Debate rages on using hydroxychloroquine to treat COVID-19 patients
The coronavirus, COVID-19 is the Pandemic currently ravaging the world. Being a Virus, treatment has been elusive. There have been various treatments that have been proposed including hydroxychloroquine and chloroquine and there have been many pros and cons including endorsements by some individuals, groups and Regulating body.
My own candid opinion is that hydroxychloroquine or chloroquine should not be considered as a first-line drug, at the moment. In the eighties and nineties, there were publications on fatalities from chloroquine therapy, including some experimental studies by my group in Lagos. These were few reports, which were probably not considered then to be significant, as some deaths may have been ascribed to the malaria infection rather than as a possible side effect of chloroquine. In some of the reports, the administration of chloroquine resulted in deaths in some children and adults, especially from injections. Some of these fatalities were probably accentuated by the fever. In many cases, death was by cardiac arrest. In our experiments, we showed that chloroquine caused a fall in blood pressure, electrocardiogram (ECG) abnormalities that can lead to cardiac arrest and death. It is possible that some fatalities were occurring with chloroquine administration then, but were not appreciated because it was so widely used for treating malaria and no one thought that it might be dangerous, which may be part of its side effects.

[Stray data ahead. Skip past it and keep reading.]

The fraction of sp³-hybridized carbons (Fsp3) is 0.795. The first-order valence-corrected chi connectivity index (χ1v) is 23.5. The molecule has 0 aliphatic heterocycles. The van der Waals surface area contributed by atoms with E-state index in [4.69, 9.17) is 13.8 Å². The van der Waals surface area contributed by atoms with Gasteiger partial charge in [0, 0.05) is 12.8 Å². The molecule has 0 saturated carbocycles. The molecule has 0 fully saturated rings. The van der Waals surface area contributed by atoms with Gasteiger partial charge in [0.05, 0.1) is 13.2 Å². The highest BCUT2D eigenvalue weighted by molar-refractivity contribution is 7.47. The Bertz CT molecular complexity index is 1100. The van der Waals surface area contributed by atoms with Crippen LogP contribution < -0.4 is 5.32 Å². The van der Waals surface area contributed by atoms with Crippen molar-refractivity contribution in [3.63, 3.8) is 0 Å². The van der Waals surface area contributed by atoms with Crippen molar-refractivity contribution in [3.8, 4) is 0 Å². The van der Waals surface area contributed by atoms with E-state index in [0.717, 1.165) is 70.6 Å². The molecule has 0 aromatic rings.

More recent studies in the year 2020 have indicated that hydroxychloroquine causes derangements of heart activity and rhythm-causing irregularities in a heartbeat which can be fatal and this may even be worsened by the use of Azithromycin. It is, therefore, being advocated that an ECG should accompany its use. This has led the American College of cardiologists to recommend the stopping of its use in COVID-19 patients. Recently on May 22, 2020, the Lancet published a report of a large-scale study, though now retracted, suggesting hydroxychloroquine may not be effective. However recent reports also doubt the usefulness of the drug in the treatment of COVID-19.
However one’s belief is that it is not wise, at the moment, to allow for the therapeutic use of hydroxychloroquine. There must be proper clinical and randomised drug trial and well-controlled to prove or disprove the effectiveness of the drug, which is not the case as at now. This assertion also applies to the use of the antiviral drug, Remdesvir. It is when we collate all these data that we can give a verdict. But for now, it is my humble suggestion that it is a drug that must be used with caution under supervision, not ‘Off the Counter’ pending the verdict from the several on-going clinical trials worldwide. The extent of the Covid-19 is a big worry and so we should hasten the trials of all the candidate therapy, also bearing in mind the need to provide safety guidelines while conducting the trials.
*Soga Sofola is a Fellow of the Nigerian Academy of Science (FAS) and Emeritus Professor of Physiology, College of Medicine University of Lagos
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